2018 Presentation Videos
Using X-ray Thomson Scattering to Measure Plasma Conditions in Warm Dense Matter Experiments on the OMEGA Laser
Alison Saunders, University of California, Berkeley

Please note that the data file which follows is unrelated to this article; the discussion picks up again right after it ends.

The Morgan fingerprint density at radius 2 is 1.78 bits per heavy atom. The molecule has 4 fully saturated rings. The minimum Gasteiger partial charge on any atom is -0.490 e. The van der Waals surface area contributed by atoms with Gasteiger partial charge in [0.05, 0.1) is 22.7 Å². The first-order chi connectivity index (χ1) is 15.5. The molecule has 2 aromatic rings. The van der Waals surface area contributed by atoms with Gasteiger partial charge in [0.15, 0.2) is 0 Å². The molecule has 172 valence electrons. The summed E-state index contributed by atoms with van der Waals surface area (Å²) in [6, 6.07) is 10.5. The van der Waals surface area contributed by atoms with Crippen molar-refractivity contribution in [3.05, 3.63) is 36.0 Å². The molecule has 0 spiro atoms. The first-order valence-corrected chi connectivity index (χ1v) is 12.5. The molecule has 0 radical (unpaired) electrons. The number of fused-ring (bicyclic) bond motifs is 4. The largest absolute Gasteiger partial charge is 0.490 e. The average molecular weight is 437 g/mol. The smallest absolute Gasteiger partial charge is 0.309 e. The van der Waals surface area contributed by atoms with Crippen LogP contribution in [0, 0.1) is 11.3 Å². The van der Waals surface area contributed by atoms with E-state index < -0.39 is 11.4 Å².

X-ray Thomson scattering (XRTS) is an experimental technique that can directly probe the conditions of warm and hot dense matter. In an XRTS experiment, a narrow-band X-ray source scatters from a plasma sample to a spectrometer. The Compton-shifted profile of inelastically scattered X-rays is sensitive to the electron velocity distribution and provides a way of measuring the electron density and temperature. The ratio of elastically versus inelastically scattered X-rays is related to the number of tightly bound versus free electrons and thus reflects the ionization state of the sample. Because of the ability of XRTS to measure plasma parameters directly, it is a desirable tool to apply in experiments that seek to measure the equation of state (EOS) of matter in extreme conditions. In this talk, I present data from an experiment on the OMEGA laser that sought to measure the absolute EOS of shock-compressed diamond in a spherically convergent geometry. Fifty-two beams directly drove the spherical sample and six beams heated a zinc foil to create a Zn He-α X-ray source. Both X-ray radiographs and XRTS measurements were collected at different times in the implosion. I show analysis from both X-ray diagnostics and discuss detailed fittings of the XRTS spectra. I also discuss the challenges in interpreting XRTS spectra from inhomogeneous plasma conditions. I also will describe two different applications in which XRTS offers an ideal way to measure plasma conditions. The results from these experiments show the power of XRTS to measure plasma conditions in warm and hot dense matter and provide a way to improve our modeling of high energy density physics phenomena.